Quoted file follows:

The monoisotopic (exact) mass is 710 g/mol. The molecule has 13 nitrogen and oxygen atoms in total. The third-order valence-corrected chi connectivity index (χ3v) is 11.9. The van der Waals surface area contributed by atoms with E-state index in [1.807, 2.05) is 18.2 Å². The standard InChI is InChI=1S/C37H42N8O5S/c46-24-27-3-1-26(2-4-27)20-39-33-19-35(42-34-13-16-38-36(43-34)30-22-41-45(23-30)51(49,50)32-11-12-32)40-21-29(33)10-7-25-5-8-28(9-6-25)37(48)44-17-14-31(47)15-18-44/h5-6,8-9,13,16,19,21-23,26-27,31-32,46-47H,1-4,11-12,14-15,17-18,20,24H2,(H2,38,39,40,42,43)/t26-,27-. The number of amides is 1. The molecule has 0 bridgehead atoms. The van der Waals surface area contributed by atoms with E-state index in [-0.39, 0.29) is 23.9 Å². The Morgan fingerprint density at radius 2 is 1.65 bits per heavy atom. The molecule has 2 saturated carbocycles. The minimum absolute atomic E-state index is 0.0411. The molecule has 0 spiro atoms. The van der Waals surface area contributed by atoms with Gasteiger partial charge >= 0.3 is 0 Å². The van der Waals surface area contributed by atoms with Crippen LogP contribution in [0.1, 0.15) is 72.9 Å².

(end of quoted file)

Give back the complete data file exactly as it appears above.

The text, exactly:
The monoisotopic (exact) mass is 710 g/mol. The molecule has 13 nitrogen and oxygen atoms in total. The third-order valence-corrected chi connectivity index (χ3v) is 11.9. The van der Waals surface area contributed by atoms with E-state index in [1.807, 2.05) is 18.2 Å². The standard InChI is InChI=1S/C37H42N8O5S/c46-24-27-3-1-26(2-4-27)20-39-33-19-35(42-34-13-16-38-36(43-34)30-22-41-45(23-30)51(49,50)32-11-12-32)40-21-29(33)10-7-25-5-8-28(9-6-25)37(48)44-17-14-31(47)15-18-44/h5-6,8-9,13,16,19,21-23,26-27,31-32,46-47H,1-4,11-12,14-15,17-18,20,24H2,(H2,38,39,40,42,43)/t26-,27-. The number of amides is 1. The molecule has 0 bridgehead atoms. The van der Waals surface area contributed by atoms with E-state index in [-0.39, 0.29) is 23.9 Å². The Morgan fingerprint density at radius 2 is 1.65 bits per heavy atom. The molecule has 2 saturated carbocycles. The minimum absolute atomic E-state index is 0.0411. The molecule has 0 spiro atoms. The van der Waals surface area contributed by atoms with Gasteiger partial charge >= 0.3 is 0 Å². The van der Waals surface area contributed by atoms with Crippen LogP contribution in [0.1, 0.15) is 72.9 Å².